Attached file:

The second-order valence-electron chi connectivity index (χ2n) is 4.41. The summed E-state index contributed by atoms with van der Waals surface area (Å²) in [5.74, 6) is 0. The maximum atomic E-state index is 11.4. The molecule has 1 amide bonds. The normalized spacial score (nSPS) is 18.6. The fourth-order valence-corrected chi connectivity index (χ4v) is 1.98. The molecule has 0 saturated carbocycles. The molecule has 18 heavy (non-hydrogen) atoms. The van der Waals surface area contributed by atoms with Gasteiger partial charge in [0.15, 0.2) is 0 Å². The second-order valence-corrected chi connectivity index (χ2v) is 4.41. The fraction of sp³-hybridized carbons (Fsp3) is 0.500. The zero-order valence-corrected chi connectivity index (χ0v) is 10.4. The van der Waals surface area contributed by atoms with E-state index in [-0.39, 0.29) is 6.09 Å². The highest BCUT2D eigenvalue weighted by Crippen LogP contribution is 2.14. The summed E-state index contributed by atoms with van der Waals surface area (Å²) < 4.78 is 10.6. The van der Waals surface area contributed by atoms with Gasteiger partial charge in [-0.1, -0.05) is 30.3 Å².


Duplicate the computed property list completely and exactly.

The second-order valence-electron chi connectivity index (χ2n) is 4.41. The summed E-state index contributed by atoms with van der Waals surface area (Å²) in [5.74, 6) is 0. The maximum atomic E-state index is 11.4. The molecule has 1 amide bonds. The normalized spacial score (nSPS) is 18.6. The fourth-order valence-corrected chi connectivity index (χ4v) is 1.98. The molecule has 0 saturated carbocycles. The molecule has 18 heavy (non-hydrogen) atoms. The van der Waals surface area contributed by atoms with Gasteiger partial charge in [0.15, 0.2) is 0 Å². The second-order valence-corrected chi connectivity index (χ2v) is 4.41. The fraction of sp³-hybridized carbons (Fsp3) is 0.500. The zero-order valence-corrected chi connectivity index (χ0v) is 10.4. The van der Waals surface area contributed by atoms with E-state index in [-0.39, 0.29) is 6.09 Å². The highest BCUT2D eigenvalue weighted by Crippen LogP contribution is 2.14. The summed E-state index contributed by atoms with van der Waals surface area (Å²) < 4.78 is 10.6. The van der Waals surface area contributed by atoms with Gasteiger partial charge in [-0.1, -0.05) is 30.3 Å².